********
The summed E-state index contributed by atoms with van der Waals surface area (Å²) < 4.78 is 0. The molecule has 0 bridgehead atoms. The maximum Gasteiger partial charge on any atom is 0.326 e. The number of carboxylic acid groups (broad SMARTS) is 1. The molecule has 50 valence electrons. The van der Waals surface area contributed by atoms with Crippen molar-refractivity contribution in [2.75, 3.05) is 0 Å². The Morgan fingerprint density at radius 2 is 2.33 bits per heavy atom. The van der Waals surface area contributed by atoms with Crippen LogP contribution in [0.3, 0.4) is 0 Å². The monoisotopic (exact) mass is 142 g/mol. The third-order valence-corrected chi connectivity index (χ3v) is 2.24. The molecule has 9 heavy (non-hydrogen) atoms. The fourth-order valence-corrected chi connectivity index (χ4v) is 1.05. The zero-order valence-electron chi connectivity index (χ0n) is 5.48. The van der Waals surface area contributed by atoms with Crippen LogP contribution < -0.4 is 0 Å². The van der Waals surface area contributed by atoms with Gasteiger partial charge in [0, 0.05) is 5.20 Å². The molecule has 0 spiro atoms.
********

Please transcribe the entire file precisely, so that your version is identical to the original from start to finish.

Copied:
The summed E-state index contributed by atoms with van der Waals surface area (Å²) < 4.78 is 0. The molecule has 0 bridgehead atoms. The maximum Gasteiger partial charge on any atom is 0.326 e. The number of carboxylic acid groups (broad SMARTS) is 1. The molecule has 50 valence electrons. The van der Waals surface area contributed by atoms with Crippen molar-refractivity contribution in [2.75, 3.05) is 0 Å². The Morgan fingerprint density at radius 2 is 2.33 bits per heavy atom. The van der Waals surface area contributed by atoms with Crippen LogP contribution in [0.3, 0.4) is 0 Å². The monoisotopic (exact) mass is 142 g/mol. The third-order valence-corrected chi connectivity index (χ3v) is 2.24. The molecule has 9 heavy (non-hydrogen) atoms. The fourth-order valence-corrected chi connectivity index (χ4v) is 1.05. The zero-order valence-electron chi connectivity index (χ0n) is 5.48. The van der Waals surface area contributed by atoms with Crippen LogP contribution < -0.4 is 0 Å². The van der Waals surface area contributed by atoms with Gasteiger partial charge in [0, 0.05) is 5.20 Å². The molecule has 0 spiro atoms.